That article is the one that sent me over the edge but these articles are all over. Humans loving other humans who are “nothing like them” and then expounding on how wonderful they are for being able to do that. People who are differently-abled than themselves. Different race. Different religion. Different economic status. God is often praised for giving them this ability.

Newsflash: This isn’t a superpower. You were not bitten by an empathy-spider. This is basic, decent human-ship.

Maybe the real problem in the world is that we think this is special. That we think loving people we consider different from us is something so outside of nature’s laws it needs to be applauded.  It shouldn’t need to be. It should just be… normal. And if it isn’t. Somehow it’s become something to be praised and fawned over.

Love is special. Love is sacred. Love is magic. Love is the greatest power the universe holds.

But giving love to someone who you think of as an “other”? That isn’t special. And if we quit thinking it was maybe we could spend more time wondering why we think it should be harder to love those who “aren’t like us.” Maybe we could really look internally and admit that yes, we have internal biases. We have prejudices. We have things that are not lovely in there.

And then we could change them. Because you can. You can change those biases, but ONLY once you admit they are there. Like all problems you can only find a solution once you admit that yes, you have a problem.

If the world was a house and that house had a leaky roof and we went around pointing out that WE WERE CLEANING UP THE WATER and that made us amazing then when would we have time to actually get up on the roof, find the problem, and fix it?

Maybe Chicken Little was right. Maybe the sky is falling. But who cares about that when we can point out how much we care about the pieces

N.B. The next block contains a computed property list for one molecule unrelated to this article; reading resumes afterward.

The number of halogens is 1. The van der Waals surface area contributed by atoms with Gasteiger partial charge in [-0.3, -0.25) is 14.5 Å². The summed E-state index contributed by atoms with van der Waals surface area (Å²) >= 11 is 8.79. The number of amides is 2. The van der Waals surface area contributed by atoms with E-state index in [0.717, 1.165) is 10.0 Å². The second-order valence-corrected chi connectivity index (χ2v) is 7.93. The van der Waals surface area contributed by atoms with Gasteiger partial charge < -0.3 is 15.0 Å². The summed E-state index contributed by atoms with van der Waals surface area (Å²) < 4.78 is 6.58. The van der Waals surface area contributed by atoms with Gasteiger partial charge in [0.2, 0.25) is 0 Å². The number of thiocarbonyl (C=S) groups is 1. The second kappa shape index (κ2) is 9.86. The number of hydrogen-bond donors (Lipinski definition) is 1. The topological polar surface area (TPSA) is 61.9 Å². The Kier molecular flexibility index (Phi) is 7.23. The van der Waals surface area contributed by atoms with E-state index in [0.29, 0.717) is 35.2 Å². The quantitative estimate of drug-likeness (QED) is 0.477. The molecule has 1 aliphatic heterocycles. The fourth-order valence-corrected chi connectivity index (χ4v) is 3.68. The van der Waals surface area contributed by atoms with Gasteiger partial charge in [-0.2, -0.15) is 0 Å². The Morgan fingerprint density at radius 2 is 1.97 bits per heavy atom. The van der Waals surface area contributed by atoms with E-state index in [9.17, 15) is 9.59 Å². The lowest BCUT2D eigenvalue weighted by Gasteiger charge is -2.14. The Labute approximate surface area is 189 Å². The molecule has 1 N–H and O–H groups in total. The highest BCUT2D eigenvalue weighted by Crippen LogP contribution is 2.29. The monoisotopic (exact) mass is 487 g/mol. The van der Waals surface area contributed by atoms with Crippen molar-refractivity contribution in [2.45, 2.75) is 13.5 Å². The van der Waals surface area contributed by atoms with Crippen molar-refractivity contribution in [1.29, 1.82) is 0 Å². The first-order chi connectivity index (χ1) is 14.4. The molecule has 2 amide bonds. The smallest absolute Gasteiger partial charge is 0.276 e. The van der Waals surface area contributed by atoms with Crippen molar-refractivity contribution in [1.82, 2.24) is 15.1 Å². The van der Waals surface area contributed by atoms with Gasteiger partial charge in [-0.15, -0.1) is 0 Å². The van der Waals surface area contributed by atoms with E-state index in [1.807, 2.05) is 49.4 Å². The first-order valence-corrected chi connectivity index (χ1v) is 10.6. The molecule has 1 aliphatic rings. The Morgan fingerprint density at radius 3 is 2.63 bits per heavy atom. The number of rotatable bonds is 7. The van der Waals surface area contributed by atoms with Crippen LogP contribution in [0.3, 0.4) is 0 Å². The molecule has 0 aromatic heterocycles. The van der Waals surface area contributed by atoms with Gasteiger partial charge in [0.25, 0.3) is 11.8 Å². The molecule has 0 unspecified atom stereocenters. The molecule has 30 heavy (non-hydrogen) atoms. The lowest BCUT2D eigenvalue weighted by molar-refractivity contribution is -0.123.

maybe loving people we think of as different than us really isn't that newsworthy

And I am absolutely  sure you could scour my blog and find me guilty of this somewhere. I’ll probably be guilty of it in the future.  But if faced with that truth I hope I can be human enough to admit it, own up to it, and change it.

 

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{{Comments are disabled on my blog. You are welcome to email me at wymsel@live.com

This is for multiple reasons: Positive comments freak me out. Negative comments freak me out. Those are things I’m sure I should work through in therapy. I hope to once I get through my 25.5 more pressing issues. But honestly the biggest reason is I feel responsible for anything that happens within a comment section. If someone posts something about agreeing with me but then adds their own spin on it I feel compelled to say “I’m glad you like it but that’s not what I really said and in fact I disagree with you” and that’s kind of obnoxious. And then sometimes people do it to each other which is even worse. So I disabled them. But I’m grateful for every email I’ve received. Even (usually, kind of) the negative ones. So that’s how it is and thanks for reading anyway.}}